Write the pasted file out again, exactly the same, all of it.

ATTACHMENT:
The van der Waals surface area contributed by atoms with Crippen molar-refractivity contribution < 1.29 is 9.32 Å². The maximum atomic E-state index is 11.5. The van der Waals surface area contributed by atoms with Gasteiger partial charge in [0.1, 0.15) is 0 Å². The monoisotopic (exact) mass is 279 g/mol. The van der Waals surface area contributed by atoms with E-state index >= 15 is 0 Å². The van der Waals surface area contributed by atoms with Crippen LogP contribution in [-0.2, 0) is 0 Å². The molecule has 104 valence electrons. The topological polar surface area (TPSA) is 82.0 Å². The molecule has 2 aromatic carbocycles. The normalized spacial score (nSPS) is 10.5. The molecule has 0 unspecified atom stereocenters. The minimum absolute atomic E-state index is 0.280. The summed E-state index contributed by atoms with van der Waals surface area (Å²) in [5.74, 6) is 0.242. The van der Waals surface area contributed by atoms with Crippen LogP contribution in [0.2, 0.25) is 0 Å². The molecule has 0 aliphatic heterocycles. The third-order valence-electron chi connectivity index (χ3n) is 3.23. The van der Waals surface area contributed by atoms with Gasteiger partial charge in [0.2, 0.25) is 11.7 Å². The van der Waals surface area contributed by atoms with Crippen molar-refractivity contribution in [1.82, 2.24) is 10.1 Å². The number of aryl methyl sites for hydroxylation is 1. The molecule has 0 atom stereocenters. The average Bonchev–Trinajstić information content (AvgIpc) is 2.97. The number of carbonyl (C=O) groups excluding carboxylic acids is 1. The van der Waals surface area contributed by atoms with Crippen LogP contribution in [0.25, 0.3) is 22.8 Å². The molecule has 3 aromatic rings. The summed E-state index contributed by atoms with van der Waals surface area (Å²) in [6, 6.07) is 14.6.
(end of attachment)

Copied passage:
The van der Waals surface area contributed by atoms with Crippen molar-refractivity contribution < 1.29 is 9.32 Å². The maximum atomic E-state index is 11.5. The van der Waals surface area contributed by atoms with Gasteiger partial charge in [0.1, 0.15) is 0 Å². The monoisotopic (exact) mass is 279 g/mol. The van der Waals surface area contributed by atoms with E-state index >= 15 is 0 Å². The van der Waals surface area contributed by atoms with Crippen LogP contribution in [-0.2, 0) is 0 Å². The molecule has 104 valence electrons. The topological polar surface area (TPSA) is 82.0 Å². The molecule has 2 aromatic carbocycles. The normalized spacial score (nSPS) is 10.5. The molecule has 0 unspecified atom stereocenters. The minimum absolute atomic E-state index is 0.280. The summed E-state index contributed by atoms with van der Waals surface area (Å²) in [5.74, 6) is 0.242. The van der Waals surface area contributed by atoms with Crippen LogP contribution in [0.2, 0.25) is 0 Å². The molecule has 0 aliphatic heterocycles. The third-order valence-electron chi connectivity index (χ3n) is 3.23. The van der Waals surface area contributed by atoms with Gasteiger partial charge in [0.2, 0.25) is 11.7 Å². The van der Waals surface area contributed by atoms with Crippen molar-refractivity contribution in [1.82, 2.24) is 10.1 Å². The number of aryl methyl sites for hydroxylation is 1. The molecule has 0 atom stereocenters. The average Bonchev–Trinajstić information content (AvgIpc) is 2.97. The number of carbonyl (C=O) groups excluding carboxylic acids is 1. The van der Waals surface area contributed by atoms with Crippen LogP contribution in [0.25, 0.3) is 22.8 Å². The molecule has 3 aromatic rings. The summed E-state index contributed by atoms with van der Waals surface area (Å²) in [6, 6.07) is 14.6.